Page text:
Acaciae Cortex, I.C.A. Acacia Bark.

Related entry: Acaciae gummi, Gum acacia

Acacia or Babul bark is obtained from Acacia arabica, Willd. (N.O. Leguminosae), a tree which grows in India, Arabia, and Africa; or from A. decurrens, Willd., which is indigenous to Australia. The former is a hard, reddish-brown bark, frequently covered with a thick, blackish periderm; the latter is somewhat twisted and incurved. The bark is collected from wild or cultivated trees at least seven years old, and should be allowed to mature for twelve months before use.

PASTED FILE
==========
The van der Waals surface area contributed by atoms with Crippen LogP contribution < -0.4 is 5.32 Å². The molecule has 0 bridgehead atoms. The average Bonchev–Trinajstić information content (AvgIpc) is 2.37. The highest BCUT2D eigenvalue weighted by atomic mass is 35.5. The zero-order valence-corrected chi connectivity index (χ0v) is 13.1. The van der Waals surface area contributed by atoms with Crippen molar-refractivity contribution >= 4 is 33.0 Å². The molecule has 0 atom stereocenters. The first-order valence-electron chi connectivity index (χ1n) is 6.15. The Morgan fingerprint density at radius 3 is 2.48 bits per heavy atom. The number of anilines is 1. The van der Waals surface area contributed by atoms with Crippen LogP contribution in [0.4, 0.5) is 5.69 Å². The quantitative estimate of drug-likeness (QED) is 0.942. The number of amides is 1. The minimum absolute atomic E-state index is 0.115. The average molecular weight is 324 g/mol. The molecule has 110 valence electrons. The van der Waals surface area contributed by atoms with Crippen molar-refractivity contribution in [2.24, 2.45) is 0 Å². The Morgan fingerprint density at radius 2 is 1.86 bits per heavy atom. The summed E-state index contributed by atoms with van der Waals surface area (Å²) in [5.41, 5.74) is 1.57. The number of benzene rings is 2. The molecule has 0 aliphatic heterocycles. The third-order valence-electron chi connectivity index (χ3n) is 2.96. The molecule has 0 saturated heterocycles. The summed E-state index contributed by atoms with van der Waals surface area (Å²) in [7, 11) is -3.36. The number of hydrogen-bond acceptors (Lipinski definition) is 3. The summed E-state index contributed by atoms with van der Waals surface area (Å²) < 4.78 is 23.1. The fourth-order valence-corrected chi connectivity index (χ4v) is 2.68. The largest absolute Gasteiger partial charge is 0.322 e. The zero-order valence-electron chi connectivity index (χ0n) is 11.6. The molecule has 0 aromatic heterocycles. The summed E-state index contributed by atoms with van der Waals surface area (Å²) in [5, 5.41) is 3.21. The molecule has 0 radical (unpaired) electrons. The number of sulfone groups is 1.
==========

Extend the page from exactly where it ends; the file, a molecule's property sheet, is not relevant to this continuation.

Constituents.—Acacia bark contains tannin (about 22 per cent.) and gallic acid.

Action and Uses.—Acacia bark is a powerful astringent; it is employed as a substitute for oak bark, chiefly in the form of decoction, as an astringent gargle, lotion, or injection.


Decoctum Acaciae Corticis, I.C.A.—DECOCTION OF ACACIA BARK.
Acacia bark, bruised, 6.25; distilled water, sufficient to produce 100. Dose.—15 to 60 mils (½ to 2 fluid ounces).

The British Pharmaceutical Codex, 1911, was published by direction of the Council of the Pharmaceutical Society of Great Britain.